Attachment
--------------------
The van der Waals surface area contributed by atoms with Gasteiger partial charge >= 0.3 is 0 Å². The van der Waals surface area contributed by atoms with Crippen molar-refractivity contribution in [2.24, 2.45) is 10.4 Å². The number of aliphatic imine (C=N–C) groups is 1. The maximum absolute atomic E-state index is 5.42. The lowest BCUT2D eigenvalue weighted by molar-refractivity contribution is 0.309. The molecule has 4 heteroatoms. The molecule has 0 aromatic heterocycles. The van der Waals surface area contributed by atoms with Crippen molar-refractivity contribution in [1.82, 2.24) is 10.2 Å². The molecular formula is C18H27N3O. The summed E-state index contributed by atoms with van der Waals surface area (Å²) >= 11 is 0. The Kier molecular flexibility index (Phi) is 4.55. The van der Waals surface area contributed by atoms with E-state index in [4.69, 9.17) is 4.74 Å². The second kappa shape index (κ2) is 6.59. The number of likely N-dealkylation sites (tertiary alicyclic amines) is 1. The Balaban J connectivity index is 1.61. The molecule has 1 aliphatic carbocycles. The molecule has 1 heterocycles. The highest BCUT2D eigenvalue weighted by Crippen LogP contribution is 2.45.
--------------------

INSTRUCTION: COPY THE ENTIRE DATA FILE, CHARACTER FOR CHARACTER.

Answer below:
The van der Waals surface area contributed by atoms with Gasteiger partial charge >= 0.3 is 0 Å². The van der Waals surface area contributed by atoms with Crippen molar-refractivity contribution in [2.24, 2.45) is 10.4 Å². The number of aliphatic imine (C=N–C) groups is 1. The maximum absolute atomic E-state index is 5.42. The lowest BCUT2D eigenvalue weighted by molar-refractivity contribution is 0.309. The molecule has 4 heteroatoms. The molecule has 0 aromatic heterocycles. The van der Waals surface area contributed by atoms with Crippen molar-refractivity contribution in [1.82, 2.24) is 10.2 Å². The molecular formula is C18H27N3O. The summed E-state index contributed by atoms with van der Waals surface area (Å²) >= 11 is 0. The Kier molecular flexibility index (Phi) is 4.55. The van der Waals surface area contributed by atoms with E-state index in [4.69, 9.17) is 4.74 Å². The second kappa shape index (κ2) is 6.59. The number of likely N-dealkylation sites (tertiary alicyclic amines) is 1. The Balaban J connectivity index is 1.61. The molecule has 1 aliphatic carbocycles. The molecule has 1 heterocycles. The highest BCUT2D eigenvalue weighted by Crippen LogP contribution is 2.45.